After the soundboard is resonating, the sound then bounces off the back and the sides which ultimately help to shape the tone of what comes out of the soundhole and is heard.  Think of the back and sides as a sort of eq.  So you have a tone coming from the top that is fairly defined and then is shaped by the back and sides.  There are many options here and we will cover the most common.  Before we get there though, we need to address body size.  Generally speaking, the bigger the body is, the louder and bassier it will be.  It will usually take more power (from a pick) to get that soundboard moving too.  A smaller body will be more articulate and have less bass response but take less energy to move the soundboard. 

As we describe these woods, we will try to compare them to a simple equalizer such as one on a stereo (treble, middle, bass). 

  • Mahogany is a great wood for back and sides as it is very balanced with great articulation.  For recording, this is a hard wood to beat.  Bass (0), Middle (0), Treble (0)
  • Sapele is very similar to mahogany but just a little brighter with a bit less bass.  Bass (-1), Middle (0), Treble (+2)
  • Koa is an originally a Hawaiian wood that shares some characteristics with mahogany but is more articulate and brighter.  This would be like turning the bass slightly down, midrange flat, and treble slightly up.  This is a beautiful wood with some particularly interesting overtones.  Some times you may see it used for the soundboard too.   Bass (-2), Middle (+1), Treble (+4)
  • Indian Rosewood.  Indian rosewood tends to have strong bass and treble response with a slightly cut midrange.  This is very pleasing to a lot of people in that it is big and shimmering with nice clarity and a full tone.  Bass (+3), Middle (-3), Treble (+3)
  • BrazilianRosewood:  This is the Adirondack of the back and sides meaning it is considered by many to be the "holy grail" of tone woods.  It is endangered from over harvesting and a really good cut of it is not common these days.  It was the choice wood for many builders until the late 60's.  There are also some restrictions to travel with a Brazilian rosewood guitar unless it is CITES certified.  The tone is similar to Indian rosewood but with more complexity in the midrange and a tighter bottom end and sweeter top in most cases.  Many believe this wood yields even more results with age than Indian as well.  This always has a premium upcharge.  Bass (+4), Middle (-2), Treble (+4)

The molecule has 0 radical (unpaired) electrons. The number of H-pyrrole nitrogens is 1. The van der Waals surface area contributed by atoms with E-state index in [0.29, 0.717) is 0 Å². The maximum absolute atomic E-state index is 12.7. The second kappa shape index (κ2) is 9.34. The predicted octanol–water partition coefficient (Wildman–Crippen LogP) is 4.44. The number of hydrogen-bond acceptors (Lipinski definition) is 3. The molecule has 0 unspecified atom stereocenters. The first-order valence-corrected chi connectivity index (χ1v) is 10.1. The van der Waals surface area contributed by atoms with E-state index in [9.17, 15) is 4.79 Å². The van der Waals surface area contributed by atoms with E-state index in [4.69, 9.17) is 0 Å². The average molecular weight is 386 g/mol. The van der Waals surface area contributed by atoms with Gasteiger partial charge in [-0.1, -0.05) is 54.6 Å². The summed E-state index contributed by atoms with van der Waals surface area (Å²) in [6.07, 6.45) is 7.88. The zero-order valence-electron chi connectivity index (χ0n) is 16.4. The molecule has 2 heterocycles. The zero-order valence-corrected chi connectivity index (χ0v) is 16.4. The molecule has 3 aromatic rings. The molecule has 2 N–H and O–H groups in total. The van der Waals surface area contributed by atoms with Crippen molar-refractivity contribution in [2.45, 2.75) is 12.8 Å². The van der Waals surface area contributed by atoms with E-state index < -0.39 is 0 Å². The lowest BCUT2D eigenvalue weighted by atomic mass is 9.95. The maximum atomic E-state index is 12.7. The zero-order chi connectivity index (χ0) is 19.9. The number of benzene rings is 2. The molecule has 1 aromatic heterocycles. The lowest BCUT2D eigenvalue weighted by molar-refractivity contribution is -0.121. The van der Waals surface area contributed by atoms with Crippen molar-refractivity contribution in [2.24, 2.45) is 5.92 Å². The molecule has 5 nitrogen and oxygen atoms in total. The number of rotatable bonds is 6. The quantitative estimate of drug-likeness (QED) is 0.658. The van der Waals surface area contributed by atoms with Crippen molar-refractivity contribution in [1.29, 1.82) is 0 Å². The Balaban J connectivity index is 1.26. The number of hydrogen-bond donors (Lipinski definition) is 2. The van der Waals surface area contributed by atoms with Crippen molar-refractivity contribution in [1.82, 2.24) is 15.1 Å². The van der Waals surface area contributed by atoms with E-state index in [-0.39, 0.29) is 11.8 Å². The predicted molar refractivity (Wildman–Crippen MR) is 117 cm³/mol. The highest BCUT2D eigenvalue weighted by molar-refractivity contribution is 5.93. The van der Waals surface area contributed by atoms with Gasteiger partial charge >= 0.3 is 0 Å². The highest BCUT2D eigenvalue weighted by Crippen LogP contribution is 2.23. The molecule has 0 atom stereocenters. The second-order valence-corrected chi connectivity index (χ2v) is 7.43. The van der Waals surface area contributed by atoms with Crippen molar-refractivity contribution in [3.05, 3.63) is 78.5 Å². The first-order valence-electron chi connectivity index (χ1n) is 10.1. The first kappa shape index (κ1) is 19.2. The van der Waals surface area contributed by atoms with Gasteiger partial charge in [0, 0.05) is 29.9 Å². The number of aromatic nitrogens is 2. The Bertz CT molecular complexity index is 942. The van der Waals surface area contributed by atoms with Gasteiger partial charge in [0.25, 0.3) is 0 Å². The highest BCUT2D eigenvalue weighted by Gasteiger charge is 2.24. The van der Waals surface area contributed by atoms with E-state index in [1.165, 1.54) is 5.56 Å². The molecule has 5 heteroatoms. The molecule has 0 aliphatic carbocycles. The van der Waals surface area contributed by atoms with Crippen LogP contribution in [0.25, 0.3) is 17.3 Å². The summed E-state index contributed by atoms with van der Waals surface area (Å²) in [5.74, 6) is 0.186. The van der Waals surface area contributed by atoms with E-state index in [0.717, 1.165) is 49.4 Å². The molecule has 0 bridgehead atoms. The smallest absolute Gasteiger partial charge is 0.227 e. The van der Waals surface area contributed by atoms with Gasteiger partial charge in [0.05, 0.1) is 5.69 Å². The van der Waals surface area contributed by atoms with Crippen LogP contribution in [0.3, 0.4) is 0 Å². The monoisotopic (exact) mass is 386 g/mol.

• Cocobolo is a wood that shares some qualities with rosewood along with maple or koa.  It has great shimmering highs but more bass response than koa or maple.   Bass (+2), Middle (-1), Treble (+4)
  • Maple is another choice and it is very bright tonally and visually.  This is a very articulate wood that is for a bigger-bodied guitar as it tends to liven it up a bit.  Bass (-4), Middle (-2), Treble (+5)

Again, there are several more choices but these are some of the more common that you will run across.  Using this logic, you can see why a lot of jumbo-bodied guitars are made from maple with a spruce top.  The big body is loud and powerful while the maple tames some of those strong bass tones and brings some clarity to it.  Then you get a very loud, but very balanced, guitar.

These are just some starting points and we will go into more depth about bracing, finishes, more exotic woods and construction techniques in another post.  Using this information should make it a little easier to at least get on the right path as far as finding "the one" acoustic for you.  Every thing is relative and as we dive deeper into acoustics, we will see that luthiers are finding all kinds of ways to manipulate the sounds created by their instruments!  Enjoy the hunt!

November 05, 2020 — Ben Calhoun